Applied Information Management

Securing e-PHI During Data Exchanges

New technologies and the web help address security threats.

This annotated bibliography summarizes thirty references published between 2000 and 2011 that examine ways to ensure the confidentiality, integrity, and availability of electronic protected health information (e-PHI) during data transmission and the need to provide protection against reasonably anticipated threats to the security or integrity of e-PHI. Four sub-questions frame this bibliography: (a) how can HIPAA-covered entities assess existing security frameworks in relation to the HIPAA security rule, (b) what are the potential risks and liabilities due to HIPAA violation during e-PHI data exchanges, (c) how can covered entities protect the confidentiality, integrity, and availability of e-PHI data exchanges, and (d) how can covered entities select appropriate emerging technologies purported to improve the security of e-PHI data exchanges.

Factors Driving the Need for DAR Protections
Assess Existing Security Frameworks MedDocs Central (2011) provides a twenty-eight item HIPAA security checklist for health care providers, intended to assist in a self-assessment of the existing security framework prior to implementing health information technology capabilities such as electronic health information exchange.
Identify Potential Risks and Liabilities HHS (2011) provides an eight step risk analysis process:
  1. identify the analysis scope,
  2. gather data,
  3. identify and document potential threats and vulnerabilities,
  4. assess current security measures,
  5. determine likelihood of threat occurrence,
  6. determine potential impact of threat occurrence,
  7. determine the level of risk, and
  8. identify security measures and finalize documentation.
The AMA (2011) provides a detailed chart of civil penalties for HIPAA violations.
Protect e-PHI Confidentiality, Integrity, and Availability Lerner and Koh (2004) describe three larger types of safeguards, including:
  1. administrative safeguards involving business processes to manage e-PHI,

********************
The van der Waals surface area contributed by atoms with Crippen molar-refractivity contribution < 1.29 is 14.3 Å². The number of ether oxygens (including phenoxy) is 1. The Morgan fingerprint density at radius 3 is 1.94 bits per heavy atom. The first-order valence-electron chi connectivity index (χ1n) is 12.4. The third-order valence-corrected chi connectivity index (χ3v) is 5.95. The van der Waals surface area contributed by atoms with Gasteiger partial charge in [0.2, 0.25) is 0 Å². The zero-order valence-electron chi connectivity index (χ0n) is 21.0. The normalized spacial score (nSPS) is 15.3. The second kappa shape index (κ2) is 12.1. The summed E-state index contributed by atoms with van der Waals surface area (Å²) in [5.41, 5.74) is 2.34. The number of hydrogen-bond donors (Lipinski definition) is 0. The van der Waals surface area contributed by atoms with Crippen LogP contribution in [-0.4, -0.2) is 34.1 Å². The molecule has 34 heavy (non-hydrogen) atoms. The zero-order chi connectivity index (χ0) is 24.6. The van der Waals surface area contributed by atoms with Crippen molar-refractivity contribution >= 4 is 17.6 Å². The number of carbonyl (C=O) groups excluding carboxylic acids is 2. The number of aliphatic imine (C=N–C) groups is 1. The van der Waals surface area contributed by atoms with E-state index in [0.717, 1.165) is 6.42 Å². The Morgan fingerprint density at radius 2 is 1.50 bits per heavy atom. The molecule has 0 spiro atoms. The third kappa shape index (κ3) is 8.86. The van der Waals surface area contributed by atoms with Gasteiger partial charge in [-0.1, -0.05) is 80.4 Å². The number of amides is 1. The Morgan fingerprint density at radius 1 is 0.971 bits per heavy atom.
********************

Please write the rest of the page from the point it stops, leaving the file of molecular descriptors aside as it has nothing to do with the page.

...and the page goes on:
2. technical safeguards for software and hardware to store and transmit e-PHI, and
  3. physical safeguards for facilities to house software and hardware used to store and transmit e-PHI, and facilities where staff who handle e-PHI work.
Select Appropriate Emerging Technologies
  • Use a secure socket layer virtual private network (SSL VPN).
  • Internet protocol security (IPsec) can provide the following types of protection:
    1. confidentiality,
    2. integrity,
    3. peer authentication,
    4. replay protection,
    5. traffic analysis protection, and
    6. access control.

Health insurance providers report a commitment to the goal of creating an interconnected health care system in which health information can be exchanged electronically, so that doctors and hospitals have patients' information in the right place, at the right time (AHIP, 2008). The implications of HIPAA related security breaches can be serious and covered entities must have a greater stake in ensuring information security at all levels.

Complying with the security rules not only protects covered entities from internal or external security threats but also safeguards organizations from any potential federal, civil, or criminal penalties that may be imposed upon them due to a violation. Appropriate security measures must be carefully implemented to protect e-PHI within covered entities to comply with the law and to ultimately improve the overall quality of patient care.


AIM alumnus Sandesh Kuckian

Author: Sandesh Kuckian, business systems analyst, MedImpact Healthcare Systems, Inc.—2011 University of Oregon, AIM Program Graduate.

Abstract: HIPAA requires covered entities to follow standards for protecting the security of electronic protected health information (e-PHI). This study examines the need to develop a secure data exchange in order to maintain compliance with the goals of the HIPAA Security Rule. Literature published between 2000 and 2011 is analyzed to ensure the confidentiality, integrity, and availability of e-PHI while allowing entities to adopt new technologies to improve the quality, safety, and efficiency of patient care.

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